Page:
Milk supplies will start to run short in five years time if the exodus of dairy farmers in the UK continues.

Added value milk demand will match supply by 2011, leaving not a single litre for commodity plants, according to a report published this week.

Milk Forecasts 2007 to 2012, by Neil Blackburn of Kite Consulting, was issued a week after John Lewis Partnership chairman and ex-dairy farmer Sir Stuart Hampson said the UK would start importing milk within five years (see panel right).

The Kite report assumes current trends will continue, notably a 7% annual fall in herd numbers. That means producer numbers will drop 25% to 12,300 farms by 2012 and total milk volumes will fall to 12.68 billion litres. But domestic demand for liquid milk and added value products, including regional and mature cheeses, is expected to rise to 12.6 billion litres.

"While the UK will probably not reach the point of a true milk shortage in the next five years, we will reach the point in 2011 where supply in the November trough exactly meets the demand for the added value market," says Blackburn. He is calling for processors to step up the move to longer term pricing and contracts, for better relations with retailers and more farmer collaboration. Above all, milk prices need to rise to a sustainable level.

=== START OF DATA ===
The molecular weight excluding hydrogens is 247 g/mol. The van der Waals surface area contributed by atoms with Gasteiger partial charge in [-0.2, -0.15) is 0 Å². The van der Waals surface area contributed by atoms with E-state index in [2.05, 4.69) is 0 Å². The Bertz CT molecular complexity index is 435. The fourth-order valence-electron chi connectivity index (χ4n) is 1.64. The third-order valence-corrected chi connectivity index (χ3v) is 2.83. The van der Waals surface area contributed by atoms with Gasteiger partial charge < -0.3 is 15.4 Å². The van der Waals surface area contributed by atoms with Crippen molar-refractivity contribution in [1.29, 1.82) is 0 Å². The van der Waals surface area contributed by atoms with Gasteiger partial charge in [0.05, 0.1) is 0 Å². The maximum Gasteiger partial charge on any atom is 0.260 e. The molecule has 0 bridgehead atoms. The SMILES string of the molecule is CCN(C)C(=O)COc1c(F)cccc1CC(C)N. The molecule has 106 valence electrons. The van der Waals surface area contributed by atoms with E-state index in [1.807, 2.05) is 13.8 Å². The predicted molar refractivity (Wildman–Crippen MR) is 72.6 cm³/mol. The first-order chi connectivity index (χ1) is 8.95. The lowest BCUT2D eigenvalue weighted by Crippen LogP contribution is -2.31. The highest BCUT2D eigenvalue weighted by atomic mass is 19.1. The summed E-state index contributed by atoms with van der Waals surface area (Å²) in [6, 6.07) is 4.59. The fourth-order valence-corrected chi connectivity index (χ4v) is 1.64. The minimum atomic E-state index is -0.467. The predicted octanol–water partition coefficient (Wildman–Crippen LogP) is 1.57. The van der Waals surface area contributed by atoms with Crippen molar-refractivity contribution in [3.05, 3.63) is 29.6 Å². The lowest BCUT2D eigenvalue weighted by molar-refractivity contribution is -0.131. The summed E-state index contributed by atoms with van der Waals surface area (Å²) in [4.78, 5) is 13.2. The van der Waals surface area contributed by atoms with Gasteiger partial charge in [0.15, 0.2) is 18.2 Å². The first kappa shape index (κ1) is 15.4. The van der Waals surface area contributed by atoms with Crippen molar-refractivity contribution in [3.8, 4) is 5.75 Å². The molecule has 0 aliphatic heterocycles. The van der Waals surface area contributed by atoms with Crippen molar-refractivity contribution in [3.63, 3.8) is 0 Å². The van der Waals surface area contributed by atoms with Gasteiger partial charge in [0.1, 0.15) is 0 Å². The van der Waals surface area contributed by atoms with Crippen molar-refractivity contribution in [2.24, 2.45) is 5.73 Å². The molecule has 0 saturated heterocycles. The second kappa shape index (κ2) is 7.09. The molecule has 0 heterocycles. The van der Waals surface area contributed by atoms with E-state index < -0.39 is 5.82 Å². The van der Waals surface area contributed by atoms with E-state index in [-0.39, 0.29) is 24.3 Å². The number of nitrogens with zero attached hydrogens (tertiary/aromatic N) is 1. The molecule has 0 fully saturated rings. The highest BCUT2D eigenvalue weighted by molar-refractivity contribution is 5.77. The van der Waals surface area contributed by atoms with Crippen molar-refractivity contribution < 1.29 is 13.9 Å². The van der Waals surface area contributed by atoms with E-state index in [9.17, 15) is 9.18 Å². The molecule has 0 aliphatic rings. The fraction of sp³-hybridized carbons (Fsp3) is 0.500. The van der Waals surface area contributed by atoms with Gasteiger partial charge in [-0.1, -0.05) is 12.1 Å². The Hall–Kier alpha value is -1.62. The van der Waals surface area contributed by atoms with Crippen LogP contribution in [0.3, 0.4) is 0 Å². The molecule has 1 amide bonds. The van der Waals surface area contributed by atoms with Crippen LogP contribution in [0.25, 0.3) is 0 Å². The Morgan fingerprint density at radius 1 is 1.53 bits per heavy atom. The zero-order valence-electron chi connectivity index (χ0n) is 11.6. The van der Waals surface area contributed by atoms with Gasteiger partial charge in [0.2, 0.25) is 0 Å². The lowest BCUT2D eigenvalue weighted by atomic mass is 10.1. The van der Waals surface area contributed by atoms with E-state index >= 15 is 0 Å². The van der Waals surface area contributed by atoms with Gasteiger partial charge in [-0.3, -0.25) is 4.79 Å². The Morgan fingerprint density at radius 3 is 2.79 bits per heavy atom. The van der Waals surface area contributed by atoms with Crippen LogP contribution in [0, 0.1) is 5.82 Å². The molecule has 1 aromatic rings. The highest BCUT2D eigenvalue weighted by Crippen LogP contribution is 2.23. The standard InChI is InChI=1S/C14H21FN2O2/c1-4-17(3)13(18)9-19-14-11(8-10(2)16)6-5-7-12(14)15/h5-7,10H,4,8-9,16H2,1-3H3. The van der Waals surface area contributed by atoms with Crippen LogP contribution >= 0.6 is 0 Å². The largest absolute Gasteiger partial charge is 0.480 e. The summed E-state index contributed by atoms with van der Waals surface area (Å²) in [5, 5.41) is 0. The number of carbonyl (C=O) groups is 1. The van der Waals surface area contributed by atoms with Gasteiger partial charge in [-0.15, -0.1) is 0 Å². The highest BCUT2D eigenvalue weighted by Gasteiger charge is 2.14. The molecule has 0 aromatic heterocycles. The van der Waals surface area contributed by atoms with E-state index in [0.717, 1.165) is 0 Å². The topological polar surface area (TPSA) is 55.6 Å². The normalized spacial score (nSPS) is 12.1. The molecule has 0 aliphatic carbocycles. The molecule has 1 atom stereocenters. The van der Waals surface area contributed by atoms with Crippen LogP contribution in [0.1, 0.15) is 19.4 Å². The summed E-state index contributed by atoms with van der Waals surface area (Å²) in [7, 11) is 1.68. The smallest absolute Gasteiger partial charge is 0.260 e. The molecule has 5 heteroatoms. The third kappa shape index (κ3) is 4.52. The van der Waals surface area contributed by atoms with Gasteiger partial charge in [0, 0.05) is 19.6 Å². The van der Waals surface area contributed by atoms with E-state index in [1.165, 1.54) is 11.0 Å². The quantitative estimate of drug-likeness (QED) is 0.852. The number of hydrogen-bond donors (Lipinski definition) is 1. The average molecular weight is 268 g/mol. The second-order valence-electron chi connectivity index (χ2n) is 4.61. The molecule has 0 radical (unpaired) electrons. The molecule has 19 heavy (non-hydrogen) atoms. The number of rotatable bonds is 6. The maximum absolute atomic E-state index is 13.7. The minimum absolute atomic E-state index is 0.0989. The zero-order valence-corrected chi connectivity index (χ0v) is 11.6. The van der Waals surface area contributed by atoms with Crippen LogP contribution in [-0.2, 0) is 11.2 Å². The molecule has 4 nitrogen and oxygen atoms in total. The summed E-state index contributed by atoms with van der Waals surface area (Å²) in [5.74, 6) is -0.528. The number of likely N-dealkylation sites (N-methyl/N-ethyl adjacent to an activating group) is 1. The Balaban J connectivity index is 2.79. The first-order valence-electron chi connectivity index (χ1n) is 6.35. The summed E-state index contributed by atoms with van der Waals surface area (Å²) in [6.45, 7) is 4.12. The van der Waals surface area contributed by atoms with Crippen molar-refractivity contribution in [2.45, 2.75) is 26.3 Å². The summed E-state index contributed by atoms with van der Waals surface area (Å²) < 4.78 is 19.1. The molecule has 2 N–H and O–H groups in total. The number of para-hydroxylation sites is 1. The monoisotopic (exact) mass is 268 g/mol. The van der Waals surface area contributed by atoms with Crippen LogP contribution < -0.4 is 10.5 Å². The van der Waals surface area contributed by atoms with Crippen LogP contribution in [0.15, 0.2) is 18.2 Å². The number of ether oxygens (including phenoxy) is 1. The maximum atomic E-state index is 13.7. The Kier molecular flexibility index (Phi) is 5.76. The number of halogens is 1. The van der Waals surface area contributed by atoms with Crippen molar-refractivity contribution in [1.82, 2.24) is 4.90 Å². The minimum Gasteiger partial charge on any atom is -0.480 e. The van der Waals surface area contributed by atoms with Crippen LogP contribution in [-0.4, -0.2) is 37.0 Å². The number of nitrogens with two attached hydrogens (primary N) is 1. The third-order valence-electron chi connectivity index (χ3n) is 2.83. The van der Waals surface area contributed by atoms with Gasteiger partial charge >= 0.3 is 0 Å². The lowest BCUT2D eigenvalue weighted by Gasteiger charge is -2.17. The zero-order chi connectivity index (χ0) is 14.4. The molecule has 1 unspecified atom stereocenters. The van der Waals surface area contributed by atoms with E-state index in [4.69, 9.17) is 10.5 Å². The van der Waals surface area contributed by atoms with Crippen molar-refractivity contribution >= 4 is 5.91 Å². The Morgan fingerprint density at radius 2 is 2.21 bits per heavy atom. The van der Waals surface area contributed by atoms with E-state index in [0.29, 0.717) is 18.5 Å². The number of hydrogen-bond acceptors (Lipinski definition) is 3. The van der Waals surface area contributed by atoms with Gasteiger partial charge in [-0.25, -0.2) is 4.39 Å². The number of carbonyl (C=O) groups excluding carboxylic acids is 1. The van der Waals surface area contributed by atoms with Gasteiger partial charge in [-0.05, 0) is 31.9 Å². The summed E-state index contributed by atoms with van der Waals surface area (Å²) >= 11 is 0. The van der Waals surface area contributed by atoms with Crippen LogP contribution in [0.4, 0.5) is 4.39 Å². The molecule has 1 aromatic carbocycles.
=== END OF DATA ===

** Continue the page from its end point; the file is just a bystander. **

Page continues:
"If the dairy industry is wound down to a point where we produce less milk than we need it will take a long time to turn it around."

Tom Hind, dairy advisor at the National Farmers' Union, agreed with Blackburn's analysis, adding that a French study into the UK dairy industry had come to similar conclusions.

But dairy co-op Milk Link was wary of the report. "Milk Link and its 2000 farmer members believe there is a sustainable future for the British dairy industry. In five to eight years time the majority of it will be farmer owned," a spokesman said.